Take Action
on Inequality

The Other 98% has just shot its first-ever TV spot — on the “welfare” that corporate CEOs are raking in. Help place this spot on the air.

inequality by the numbers


Stat of the Week

How much more can rich right-wingers afford to pump into super PACs in 2012? Plenty, the global analysis firm Wealth-X reported last week. “Ultra high net worth” individuals have contributed less than an average quarter-percent of their wealth to super PACs. Texas homebuilder Bobby Jack Perry has funneled 2.2 percent of his $520 million fortune to super PACs, making him the most generous conservative super PAC donor by share of total net worth.


Online Education's Lucrative New Bottom Line

Corporate execs and billionaire ideologues are creating — at taxpayer expense — a network of schools where learning takes a back seat.

The sounds of September: school bells ringing, looseleaf binders snapping open, sneakers squeaking on gymnasium floors. Next to apple pie, what could be more American than sounds like these — and the public schools where we hear them?

But times change. Blackboards and chalk no longer grace every classroom. We have whiteboards and classroom computers. We have the Internet, the capacity to share lessons across borders.

In this new Information Age, are local public schools now somewhat obsolete? Do we need a new model for educating our young? Some sort of educational revolution in teaching and learning?

Questions like these demand thoughtful and patient democratic deliberation. But we’re not getting that deliberation. In today's deeply unequal America, we’re rushing instead toward a national educational future that profits the awesomely affluent few at the expense of America's many.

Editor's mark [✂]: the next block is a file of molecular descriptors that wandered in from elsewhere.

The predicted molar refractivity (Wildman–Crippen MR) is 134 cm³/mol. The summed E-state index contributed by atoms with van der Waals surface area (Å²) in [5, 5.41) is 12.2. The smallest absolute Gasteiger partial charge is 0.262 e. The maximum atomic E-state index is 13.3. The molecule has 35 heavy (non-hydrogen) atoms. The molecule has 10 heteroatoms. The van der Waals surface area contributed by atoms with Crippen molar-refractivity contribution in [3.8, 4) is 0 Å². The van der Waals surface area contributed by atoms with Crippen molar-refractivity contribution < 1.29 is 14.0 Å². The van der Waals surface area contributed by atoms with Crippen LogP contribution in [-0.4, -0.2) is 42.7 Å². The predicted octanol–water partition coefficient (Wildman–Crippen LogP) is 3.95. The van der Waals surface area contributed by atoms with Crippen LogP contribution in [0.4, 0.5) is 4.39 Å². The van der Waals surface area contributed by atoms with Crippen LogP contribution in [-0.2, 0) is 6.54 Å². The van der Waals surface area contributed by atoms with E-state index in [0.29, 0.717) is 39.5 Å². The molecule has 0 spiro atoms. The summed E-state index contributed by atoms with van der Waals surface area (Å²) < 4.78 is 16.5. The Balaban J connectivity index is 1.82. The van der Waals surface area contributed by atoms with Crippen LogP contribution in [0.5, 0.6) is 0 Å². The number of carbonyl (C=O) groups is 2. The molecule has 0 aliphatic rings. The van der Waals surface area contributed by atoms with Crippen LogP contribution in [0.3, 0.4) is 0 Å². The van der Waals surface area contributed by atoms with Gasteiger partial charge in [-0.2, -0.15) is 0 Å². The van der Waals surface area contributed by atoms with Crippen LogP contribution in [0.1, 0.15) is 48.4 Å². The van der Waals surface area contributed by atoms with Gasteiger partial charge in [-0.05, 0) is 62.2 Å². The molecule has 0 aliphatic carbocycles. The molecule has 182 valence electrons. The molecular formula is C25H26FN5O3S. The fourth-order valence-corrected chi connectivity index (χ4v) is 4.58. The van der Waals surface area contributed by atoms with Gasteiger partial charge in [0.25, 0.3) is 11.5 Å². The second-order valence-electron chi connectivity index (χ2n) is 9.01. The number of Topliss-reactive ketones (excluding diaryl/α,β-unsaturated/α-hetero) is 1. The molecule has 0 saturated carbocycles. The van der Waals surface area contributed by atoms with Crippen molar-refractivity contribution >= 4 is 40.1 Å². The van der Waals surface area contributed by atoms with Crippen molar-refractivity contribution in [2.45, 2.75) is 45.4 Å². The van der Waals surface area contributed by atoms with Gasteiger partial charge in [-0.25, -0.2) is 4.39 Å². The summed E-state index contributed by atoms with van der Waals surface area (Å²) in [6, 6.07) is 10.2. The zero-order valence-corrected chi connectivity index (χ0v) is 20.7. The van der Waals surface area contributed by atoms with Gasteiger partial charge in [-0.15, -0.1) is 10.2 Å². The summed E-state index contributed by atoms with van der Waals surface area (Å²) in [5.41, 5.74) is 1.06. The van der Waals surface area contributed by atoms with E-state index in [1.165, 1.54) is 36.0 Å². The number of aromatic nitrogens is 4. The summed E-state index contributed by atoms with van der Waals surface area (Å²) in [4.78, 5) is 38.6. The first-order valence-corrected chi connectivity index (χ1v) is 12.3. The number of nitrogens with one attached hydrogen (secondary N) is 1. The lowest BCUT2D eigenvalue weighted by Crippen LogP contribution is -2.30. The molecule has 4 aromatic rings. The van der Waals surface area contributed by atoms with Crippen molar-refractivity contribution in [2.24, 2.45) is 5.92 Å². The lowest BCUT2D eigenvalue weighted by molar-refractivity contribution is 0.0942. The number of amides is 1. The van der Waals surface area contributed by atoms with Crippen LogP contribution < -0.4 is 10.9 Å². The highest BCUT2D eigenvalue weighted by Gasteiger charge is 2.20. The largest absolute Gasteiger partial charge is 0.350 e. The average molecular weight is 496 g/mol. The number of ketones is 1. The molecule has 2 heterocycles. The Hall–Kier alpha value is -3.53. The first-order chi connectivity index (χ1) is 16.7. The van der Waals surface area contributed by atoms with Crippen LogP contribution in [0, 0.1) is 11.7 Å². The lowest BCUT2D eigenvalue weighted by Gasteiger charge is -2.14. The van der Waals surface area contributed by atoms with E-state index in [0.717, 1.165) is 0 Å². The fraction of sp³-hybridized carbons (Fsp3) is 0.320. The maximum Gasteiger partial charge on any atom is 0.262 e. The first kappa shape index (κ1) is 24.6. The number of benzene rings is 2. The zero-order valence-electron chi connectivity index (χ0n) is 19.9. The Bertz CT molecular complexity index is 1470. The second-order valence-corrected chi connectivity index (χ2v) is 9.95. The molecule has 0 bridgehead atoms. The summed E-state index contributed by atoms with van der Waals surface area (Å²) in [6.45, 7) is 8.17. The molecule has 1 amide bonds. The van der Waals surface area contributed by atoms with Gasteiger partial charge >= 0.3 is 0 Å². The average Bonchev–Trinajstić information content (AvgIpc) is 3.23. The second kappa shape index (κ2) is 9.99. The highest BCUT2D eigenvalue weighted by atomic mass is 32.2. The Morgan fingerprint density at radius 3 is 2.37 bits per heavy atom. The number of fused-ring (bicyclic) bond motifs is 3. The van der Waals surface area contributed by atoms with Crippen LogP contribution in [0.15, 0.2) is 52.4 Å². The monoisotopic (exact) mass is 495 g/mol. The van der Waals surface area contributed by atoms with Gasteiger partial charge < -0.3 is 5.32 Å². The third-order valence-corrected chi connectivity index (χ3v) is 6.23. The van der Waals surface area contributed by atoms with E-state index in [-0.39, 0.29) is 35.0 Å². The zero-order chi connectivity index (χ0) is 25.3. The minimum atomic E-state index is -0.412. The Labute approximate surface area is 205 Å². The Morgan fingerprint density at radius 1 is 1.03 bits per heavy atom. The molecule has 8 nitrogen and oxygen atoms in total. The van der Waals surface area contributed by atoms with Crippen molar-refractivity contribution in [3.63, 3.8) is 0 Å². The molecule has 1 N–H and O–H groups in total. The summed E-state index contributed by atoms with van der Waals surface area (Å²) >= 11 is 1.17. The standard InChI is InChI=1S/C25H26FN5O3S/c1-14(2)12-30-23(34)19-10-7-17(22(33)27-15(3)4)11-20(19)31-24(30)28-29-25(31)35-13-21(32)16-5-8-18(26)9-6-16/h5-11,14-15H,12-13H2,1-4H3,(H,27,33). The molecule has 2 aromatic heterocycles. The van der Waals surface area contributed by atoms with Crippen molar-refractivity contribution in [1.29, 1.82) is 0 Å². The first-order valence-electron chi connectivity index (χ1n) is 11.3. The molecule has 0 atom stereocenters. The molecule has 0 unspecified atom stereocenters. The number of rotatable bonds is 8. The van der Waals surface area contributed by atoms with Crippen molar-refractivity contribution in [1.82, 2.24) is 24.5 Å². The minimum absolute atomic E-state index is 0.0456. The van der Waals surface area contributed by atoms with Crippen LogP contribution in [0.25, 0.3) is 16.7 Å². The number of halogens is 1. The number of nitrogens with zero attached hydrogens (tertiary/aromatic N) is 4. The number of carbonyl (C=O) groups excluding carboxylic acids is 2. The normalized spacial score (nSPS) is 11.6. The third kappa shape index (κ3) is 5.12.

The most striking manifestation of this rush: the near quarter-million students enrolled full-time in the “virtual schools” that now operate — at taxpayer expense — in 27 states. These schools have no physical classrooms, no playgrounds, and no in-person teachers.

In these online “academies,” young students sit in front of home computers. Their parents serve as “learning coaches,” following instructions they read on screen. Remotely located teachers monitor and grade the students. One of these remote teachers at the elementary level can have as many as 60 students.

The results from this “learning” process can be ugly. A New York Times investigation last December concluded that K12 Inc., one of the nation’s top two online school providers, “tries to squeeze profits from public school dollars by raising enrollment, increasing teacher workload, and lowering standards.”